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Brandon Drury eagerly awaiting return to Majors

Miguel Andujar's rise to stardom has forced the 25-year-old to remain in Triple-A

When the New York Yankees acquired infielder Brandon Drury back in Spring Training, it appeared that rookie prospect Miguel Andujar's Major League dreams might be put on hold.

Fast-forward to the present day, and it's been Drury whose season was derailed early on by nagging migraine symptoms and Andujar who has taken baseball by storm to the tune of a .310 batting average and subsequent Rookie of the Year buzz.

Drury, 25, made eight appearances for the Yankees before blurred vision and headaches forced him onto the disabled list back on April 7.

The former Diamondback was reinstated more than a month later on May 14 and found himself optioned to Triple-A after Andujar's blistering start to his career.

From April 7 to time of publication, Andujar has slashed .330/.360/.586 over 50 games while earning a reputation as a slugging machine, collecting 31 of his team-high 63 hits for extra bases.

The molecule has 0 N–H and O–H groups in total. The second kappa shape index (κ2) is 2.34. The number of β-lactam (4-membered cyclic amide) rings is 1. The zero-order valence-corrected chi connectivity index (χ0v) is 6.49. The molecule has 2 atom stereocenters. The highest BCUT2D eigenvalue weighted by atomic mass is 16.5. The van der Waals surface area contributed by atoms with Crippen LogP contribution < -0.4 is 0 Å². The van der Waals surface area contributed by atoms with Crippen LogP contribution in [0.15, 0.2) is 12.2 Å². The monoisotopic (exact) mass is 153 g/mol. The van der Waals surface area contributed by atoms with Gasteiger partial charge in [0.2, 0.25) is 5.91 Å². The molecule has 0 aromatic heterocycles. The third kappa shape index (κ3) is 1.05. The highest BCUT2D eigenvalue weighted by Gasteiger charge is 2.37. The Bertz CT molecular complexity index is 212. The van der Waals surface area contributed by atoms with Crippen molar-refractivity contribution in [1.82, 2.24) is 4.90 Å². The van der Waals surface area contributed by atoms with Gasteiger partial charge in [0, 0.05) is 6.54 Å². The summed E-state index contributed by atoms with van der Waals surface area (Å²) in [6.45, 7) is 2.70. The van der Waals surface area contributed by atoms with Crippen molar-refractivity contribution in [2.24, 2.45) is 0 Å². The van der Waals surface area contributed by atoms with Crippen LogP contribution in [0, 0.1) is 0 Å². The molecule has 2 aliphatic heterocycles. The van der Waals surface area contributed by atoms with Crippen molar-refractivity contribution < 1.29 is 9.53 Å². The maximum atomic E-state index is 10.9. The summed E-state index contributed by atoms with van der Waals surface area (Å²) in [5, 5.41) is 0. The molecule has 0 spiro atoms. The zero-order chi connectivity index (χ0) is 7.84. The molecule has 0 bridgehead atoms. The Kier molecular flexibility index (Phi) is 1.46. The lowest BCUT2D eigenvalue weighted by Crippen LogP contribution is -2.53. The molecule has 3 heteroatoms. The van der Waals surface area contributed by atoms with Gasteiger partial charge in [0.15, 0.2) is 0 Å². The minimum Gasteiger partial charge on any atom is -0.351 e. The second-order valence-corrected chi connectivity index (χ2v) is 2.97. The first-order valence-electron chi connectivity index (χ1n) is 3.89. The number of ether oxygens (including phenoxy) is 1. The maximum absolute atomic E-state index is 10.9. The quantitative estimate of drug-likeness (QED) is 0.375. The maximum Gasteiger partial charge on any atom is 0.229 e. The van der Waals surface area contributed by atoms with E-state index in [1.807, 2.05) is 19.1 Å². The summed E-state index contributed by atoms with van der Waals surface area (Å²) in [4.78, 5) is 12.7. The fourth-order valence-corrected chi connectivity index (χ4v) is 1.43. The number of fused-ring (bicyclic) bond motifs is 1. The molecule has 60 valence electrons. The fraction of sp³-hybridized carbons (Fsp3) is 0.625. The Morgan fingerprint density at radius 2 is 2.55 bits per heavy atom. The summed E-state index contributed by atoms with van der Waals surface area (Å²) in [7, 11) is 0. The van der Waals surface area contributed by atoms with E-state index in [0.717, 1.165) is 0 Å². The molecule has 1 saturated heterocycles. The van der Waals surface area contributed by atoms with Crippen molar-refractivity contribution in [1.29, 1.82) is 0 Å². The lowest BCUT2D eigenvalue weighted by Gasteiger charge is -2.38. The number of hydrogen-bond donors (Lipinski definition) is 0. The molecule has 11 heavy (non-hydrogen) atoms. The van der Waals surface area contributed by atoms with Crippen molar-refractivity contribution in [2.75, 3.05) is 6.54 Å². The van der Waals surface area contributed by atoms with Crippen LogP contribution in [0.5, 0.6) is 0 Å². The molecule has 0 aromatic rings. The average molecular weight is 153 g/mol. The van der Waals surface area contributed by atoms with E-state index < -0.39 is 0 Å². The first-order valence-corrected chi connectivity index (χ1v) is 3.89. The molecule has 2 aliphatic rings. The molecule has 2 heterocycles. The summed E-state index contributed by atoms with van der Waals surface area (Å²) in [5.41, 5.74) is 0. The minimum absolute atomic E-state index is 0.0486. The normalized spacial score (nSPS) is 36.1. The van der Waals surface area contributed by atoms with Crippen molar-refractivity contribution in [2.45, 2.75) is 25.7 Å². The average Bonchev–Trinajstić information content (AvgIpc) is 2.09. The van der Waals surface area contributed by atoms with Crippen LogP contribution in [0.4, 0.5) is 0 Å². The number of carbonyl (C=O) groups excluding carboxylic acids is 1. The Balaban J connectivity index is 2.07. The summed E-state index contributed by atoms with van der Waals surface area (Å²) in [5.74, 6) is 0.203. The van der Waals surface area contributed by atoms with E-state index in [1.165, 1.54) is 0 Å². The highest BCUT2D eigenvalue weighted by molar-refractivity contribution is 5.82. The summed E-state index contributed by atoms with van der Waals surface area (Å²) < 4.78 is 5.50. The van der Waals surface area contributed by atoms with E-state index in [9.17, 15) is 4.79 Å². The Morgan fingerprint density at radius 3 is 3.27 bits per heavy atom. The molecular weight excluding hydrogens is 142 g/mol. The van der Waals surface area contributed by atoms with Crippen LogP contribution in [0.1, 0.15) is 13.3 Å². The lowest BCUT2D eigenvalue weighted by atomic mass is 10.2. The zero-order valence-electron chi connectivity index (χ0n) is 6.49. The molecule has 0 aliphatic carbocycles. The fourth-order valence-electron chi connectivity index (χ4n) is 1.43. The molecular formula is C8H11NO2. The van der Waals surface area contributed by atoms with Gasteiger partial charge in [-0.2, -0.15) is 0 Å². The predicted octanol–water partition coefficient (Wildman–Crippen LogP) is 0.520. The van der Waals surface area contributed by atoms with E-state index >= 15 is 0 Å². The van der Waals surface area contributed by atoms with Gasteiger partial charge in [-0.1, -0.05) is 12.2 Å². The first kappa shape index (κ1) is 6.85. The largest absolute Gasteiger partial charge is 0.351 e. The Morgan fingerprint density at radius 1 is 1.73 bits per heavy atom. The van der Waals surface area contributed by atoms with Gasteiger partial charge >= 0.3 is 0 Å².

While Andujar has thrived, however, Drury too has dominated against Triple-A competition since his return from the disabled list. In 31 games with the Scranton/Wilkes-Barre RailRiders, Drury is slashing .324/.457/.461 with eight doubles, two homers and 14 runs scored.

"It's not easy," Drury told Mark W. Sanchez of the New York Post, "but this is going to make me better. Just gotta keep doing what I can do right now, be back up soon."

When asked how he felt after learning he was being optioned back to the Minors in lieu of Andujar, Drury admitted, "I wasn't happy about it."

Though it's no consolation prize, the RailRiders boast one of the most talented groups of players at the Triple-A level, with a host of big league-caliber players relegated to Minor League life due to the sheer amount of talent at the top levels of the Yankees organization.

Drury is among those many talented stars who could easily be a starter for dozens of other clubs in the Majors, but because the Yankees have been on a tear through the opening months of the season -- and Andujar has continued to play a big role in that success -- Drury remains eagerly waiting for his next opportunity.

Drury can play almost anywhere in the infield as well as some outfield, so that versatility will only help accelerate his return to the big leagues. Injuries can strike at any moment, and having MLB-quality depth at the ready is what allows teams to sustain high winning percentages over the 162-game grind.

But for a player that made more than 130 appearances in back to back seasons in 2016 and 2017, the Minor Leagues are not where he wants to be, to say the least.

As Andujar's sensational rookie season continues, Drury continues to work hard every day, "doing what I can right now so when I go back up, I'm a better player."